One of the goals of discipline is to instill in students the motivation to be responsible and to do what they need to do. Following are three ways to foster the internal motivation that leads to lasting self-discipline.
1. Create curiosity: Curiosity is perhaps the greatest of all motivators. Here is the difference between American and Japanese styles of teaching: In Japanese schools, students are immediately introduced to a problem or challenge. They grapple with it. Curiosity is naturally engendered. By contrast, in American schools the main idea(s) are presented, the solution is taught, and then students practice. Where is the curiosity engendered using this approach?
2. Create desire: Students are constantly asking themselves, “What’s In It For Me?” Since … >>> READ MORE >>> →
In her book The Caring Teacher’s Guide to Discipline: Helping Young Students Learn Self-Control, Responsibility, and Respect, Marilyn Gootman writes that discipline is teaching self-control, not controlling or managing students.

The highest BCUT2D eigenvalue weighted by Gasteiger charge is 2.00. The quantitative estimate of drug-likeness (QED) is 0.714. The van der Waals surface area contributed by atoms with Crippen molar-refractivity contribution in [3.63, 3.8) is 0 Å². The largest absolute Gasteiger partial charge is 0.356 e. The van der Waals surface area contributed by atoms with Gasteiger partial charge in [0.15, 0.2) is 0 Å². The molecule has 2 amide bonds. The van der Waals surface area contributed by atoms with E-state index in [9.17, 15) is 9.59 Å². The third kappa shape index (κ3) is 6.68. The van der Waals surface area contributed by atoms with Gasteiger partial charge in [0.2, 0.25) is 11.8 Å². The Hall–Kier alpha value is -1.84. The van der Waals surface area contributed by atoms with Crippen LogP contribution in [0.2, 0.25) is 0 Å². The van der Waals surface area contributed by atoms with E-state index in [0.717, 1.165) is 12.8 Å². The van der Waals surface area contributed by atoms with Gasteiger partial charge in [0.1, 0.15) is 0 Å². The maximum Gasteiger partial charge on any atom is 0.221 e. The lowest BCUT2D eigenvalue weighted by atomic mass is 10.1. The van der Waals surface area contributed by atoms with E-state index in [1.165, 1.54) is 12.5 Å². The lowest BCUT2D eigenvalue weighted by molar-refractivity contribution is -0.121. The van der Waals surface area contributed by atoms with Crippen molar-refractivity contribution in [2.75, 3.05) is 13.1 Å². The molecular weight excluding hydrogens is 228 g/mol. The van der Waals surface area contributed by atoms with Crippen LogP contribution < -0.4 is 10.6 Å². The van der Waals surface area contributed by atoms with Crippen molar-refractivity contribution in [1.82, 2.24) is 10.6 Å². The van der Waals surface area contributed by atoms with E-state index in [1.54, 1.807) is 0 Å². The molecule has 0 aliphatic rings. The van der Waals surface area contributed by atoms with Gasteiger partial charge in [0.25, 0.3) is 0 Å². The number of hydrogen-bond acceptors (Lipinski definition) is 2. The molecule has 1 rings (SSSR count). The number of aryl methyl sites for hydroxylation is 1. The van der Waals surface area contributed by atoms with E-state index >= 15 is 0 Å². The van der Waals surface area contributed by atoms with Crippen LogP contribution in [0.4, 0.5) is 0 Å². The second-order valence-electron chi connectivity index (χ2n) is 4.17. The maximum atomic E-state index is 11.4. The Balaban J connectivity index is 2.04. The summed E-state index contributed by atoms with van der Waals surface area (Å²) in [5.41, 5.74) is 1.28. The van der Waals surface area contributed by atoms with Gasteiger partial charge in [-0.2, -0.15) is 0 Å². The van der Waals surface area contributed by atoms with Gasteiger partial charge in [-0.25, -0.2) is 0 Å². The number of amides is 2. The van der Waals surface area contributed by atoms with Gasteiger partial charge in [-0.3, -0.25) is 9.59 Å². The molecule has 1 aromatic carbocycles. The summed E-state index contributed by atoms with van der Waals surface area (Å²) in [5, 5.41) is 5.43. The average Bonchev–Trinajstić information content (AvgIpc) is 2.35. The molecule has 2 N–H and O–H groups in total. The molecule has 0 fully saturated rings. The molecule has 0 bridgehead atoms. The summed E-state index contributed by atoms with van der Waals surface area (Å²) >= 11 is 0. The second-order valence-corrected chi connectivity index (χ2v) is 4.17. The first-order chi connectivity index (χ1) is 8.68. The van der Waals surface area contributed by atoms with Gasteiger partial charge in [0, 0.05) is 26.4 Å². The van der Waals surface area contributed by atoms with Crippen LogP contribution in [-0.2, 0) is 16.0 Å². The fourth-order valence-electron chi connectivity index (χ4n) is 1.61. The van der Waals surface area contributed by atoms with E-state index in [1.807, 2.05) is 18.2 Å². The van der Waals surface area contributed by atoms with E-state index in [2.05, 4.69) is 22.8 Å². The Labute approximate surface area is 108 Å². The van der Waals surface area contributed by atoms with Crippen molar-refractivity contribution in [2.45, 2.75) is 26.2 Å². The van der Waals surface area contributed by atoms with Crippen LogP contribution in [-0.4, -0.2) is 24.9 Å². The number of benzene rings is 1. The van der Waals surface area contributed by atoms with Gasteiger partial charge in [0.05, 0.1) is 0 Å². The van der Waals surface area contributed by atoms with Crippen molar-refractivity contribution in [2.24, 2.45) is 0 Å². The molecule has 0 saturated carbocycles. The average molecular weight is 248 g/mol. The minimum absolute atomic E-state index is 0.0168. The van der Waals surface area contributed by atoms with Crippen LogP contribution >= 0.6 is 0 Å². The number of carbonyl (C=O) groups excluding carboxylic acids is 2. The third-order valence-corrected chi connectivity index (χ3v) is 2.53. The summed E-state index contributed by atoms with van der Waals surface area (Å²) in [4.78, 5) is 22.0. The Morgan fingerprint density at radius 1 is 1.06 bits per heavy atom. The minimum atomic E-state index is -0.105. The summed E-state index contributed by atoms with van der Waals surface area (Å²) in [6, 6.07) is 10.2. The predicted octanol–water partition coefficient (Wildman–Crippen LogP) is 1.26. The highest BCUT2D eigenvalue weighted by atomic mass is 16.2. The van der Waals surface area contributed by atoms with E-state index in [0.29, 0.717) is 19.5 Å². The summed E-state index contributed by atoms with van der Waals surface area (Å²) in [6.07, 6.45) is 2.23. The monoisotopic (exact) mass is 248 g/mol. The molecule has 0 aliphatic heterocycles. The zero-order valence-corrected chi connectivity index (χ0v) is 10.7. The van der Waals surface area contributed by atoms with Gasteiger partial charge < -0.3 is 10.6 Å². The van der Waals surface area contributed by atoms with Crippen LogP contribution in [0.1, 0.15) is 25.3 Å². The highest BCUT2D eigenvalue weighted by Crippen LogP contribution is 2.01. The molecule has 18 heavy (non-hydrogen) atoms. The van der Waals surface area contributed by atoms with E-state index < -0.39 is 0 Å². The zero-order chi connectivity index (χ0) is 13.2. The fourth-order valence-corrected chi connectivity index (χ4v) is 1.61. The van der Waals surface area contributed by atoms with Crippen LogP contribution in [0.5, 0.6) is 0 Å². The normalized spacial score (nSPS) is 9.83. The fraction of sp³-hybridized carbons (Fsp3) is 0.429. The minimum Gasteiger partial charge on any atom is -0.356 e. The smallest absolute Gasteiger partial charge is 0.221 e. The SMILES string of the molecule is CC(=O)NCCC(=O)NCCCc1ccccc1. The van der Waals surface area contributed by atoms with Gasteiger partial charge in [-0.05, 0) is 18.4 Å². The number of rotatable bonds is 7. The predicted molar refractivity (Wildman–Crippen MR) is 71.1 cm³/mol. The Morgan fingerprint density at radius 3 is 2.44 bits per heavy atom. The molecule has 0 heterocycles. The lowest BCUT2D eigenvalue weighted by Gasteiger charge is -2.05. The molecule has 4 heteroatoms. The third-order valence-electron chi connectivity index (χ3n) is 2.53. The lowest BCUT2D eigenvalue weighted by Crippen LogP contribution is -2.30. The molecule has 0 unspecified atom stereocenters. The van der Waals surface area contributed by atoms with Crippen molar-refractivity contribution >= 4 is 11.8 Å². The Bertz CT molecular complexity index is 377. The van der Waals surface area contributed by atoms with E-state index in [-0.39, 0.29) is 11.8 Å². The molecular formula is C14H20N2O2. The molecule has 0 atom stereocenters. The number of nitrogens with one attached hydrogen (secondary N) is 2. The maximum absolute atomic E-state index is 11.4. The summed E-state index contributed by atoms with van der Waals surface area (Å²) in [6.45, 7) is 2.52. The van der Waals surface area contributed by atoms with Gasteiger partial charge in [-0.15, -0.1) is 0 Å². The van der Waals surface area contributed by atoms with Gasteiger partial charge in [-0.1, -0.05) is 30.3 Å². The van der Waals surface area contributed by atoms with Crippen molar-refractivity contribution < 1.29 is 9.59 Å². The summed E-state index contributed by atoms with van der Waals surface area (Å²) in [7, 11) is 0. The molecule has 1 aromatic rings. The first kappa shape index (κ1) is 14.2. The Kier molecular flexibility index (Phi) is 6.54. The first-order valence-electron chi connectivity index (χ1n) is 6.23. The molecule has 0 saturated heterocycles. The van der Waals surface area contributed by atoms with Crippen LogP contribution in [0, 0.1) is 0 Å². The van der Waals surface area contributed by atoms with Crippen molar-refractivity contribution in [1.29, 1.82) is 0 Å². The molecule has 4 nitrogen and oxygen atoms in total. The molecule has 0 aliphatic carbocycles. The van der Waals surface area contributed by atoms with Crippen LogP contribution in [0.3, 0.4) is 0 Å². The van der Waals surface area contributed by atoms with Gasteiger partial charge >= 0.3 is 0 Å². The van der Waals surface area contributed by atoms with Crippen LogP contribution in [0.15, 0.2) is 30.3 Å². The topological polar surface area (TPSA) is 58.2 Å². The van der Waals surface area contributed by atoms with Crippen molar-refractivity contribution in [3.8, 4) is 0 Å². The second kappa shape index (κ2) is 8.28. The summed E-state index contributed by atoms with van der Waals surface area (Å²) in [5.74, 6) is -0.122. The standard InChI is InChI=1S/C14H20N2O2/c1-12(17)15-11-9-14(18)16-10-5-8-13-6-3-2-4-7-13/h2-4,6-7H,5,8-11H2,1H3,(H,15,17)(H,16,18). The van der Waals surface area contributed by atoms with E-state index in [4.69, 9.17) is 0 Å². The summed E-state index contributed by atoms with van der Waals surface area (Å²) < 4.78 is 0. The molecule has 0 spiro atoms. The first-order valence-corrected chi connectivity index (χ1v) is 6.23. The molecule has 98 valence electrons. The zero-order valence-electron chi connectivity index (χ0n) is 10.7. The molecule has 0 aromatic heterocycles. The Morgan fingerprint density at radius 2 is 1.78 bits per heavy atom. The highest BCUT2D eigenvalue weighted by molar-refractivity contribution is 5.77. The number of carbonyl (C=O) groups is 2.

And as Richard Sagor notes in his book At-Risk Students: Reaching and Teaching Them, an effective discipline program requires three particular, vital educational functions:
- The maintenance of order
- The development of internal locus of control
- The promotion of prosocial behavior
All three are accomplished in an approach where the student acknowledges ownership of behavior, where the student self-evaluates, and where the student develops a plan. In the process, the student grows by becoming more self-regulated. As Sagor notes, the locus of control is internal.
This is in contrast to … >>> READ MORE >>> →
When teachers and parents discipline with stress, they are deprived of joy in relationships. Discipline, however, can be an opportunity, rather than a problem. As the French sociologist Emile Durkheim observed, discipline provides the moral code that makes it possible for the small society of the classroom to function.
Discipline is a tool for teaching responsibility. The ultimate goal of discipline is self-discipline—the kind of self-control that underlies voluntary compliance with expected standards. This is the discipline that is a mark of mature character and that a civilized society expects of its citizens. John Goodlad, one of my former professors, said that the first public purpose of schooling is to develop civility in the young. Civility can only be achieved … >>> READ MORE >>> →